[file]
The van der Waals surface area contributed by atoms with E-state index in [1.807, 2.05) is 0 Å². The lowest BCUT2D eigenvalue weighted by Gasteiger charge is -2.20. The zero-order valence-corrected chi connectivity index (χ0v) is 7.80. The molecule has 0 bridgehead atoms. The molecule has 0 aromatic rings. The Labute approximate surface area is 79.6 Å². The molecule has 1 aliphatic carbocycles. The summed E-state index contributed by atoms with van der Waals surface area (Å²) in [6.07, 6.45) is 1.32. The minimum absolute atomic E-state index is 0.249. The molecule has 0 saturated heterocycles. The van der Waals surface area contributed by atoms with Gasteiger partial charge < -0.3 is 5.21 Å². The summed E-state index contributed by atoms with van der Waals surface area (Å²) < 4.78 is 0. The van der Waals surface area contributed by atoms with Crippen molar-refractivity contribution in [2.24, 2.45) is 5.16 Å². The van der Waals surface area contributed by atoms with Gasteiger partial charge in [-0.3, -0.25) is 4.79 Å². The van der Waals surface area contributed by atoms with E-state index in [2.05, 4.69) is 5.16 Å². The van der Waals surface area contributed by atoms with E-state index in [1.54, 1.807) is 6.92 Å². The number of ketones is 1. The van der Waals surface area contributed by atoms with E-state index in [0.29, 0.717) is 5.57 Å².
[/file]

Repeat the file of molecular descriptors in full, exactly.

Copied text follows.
The van der Waals surface area contributed by atoms with E-state index in [1.807, 2.05) is 0 Å². The lowest BCUT2D eigenvalue weighted by Gasteiger charge is -2.20. The zero-order valence-corrected chi connectivity index (χ0v) is 7.80. The molecule has 0 bridgehead atoms. The molecule has 0 aromatic rings. The Labute approximate surface area is 79.6 Å². The molecule has 1 aliphatic carbocycles. The summed E-state index contributed by atoms with van der Waals surface area (Å²) in [6.07, 6.45) is 1.32. The minimum absolute atomic E-state index is 0.249. The molecule has 0 saturated heterocycles. The van der Waals surface area contributed by atoms with Gasteiger partial charge < -0.3 is 5.21 Å². The summed E-state index contributed by atoms with van der Waals surface area (Å²) < 4.78 is 0. The van der Waals surface area contributed by atoms with Crippen molar-refractivity contribution in [2.24, 2.45) is 5.16 Å². The van der Waals surface area contributed by atoms with Gasteiger partial charge in [-0.3, -0.25) is 4.79 Å². The van der Waals surface area contributed by atoms with E-state index in [2.05, 4.69) is 5.16 Å². The van der Waals surface area contributed by atoms with E-state index in [1.54, 1.807) is 6.92 Å². The number of ketones is 1. The van der Waals surface area contributed by atoms with E-state index in [0.29, 0.717) is 5.57 Å².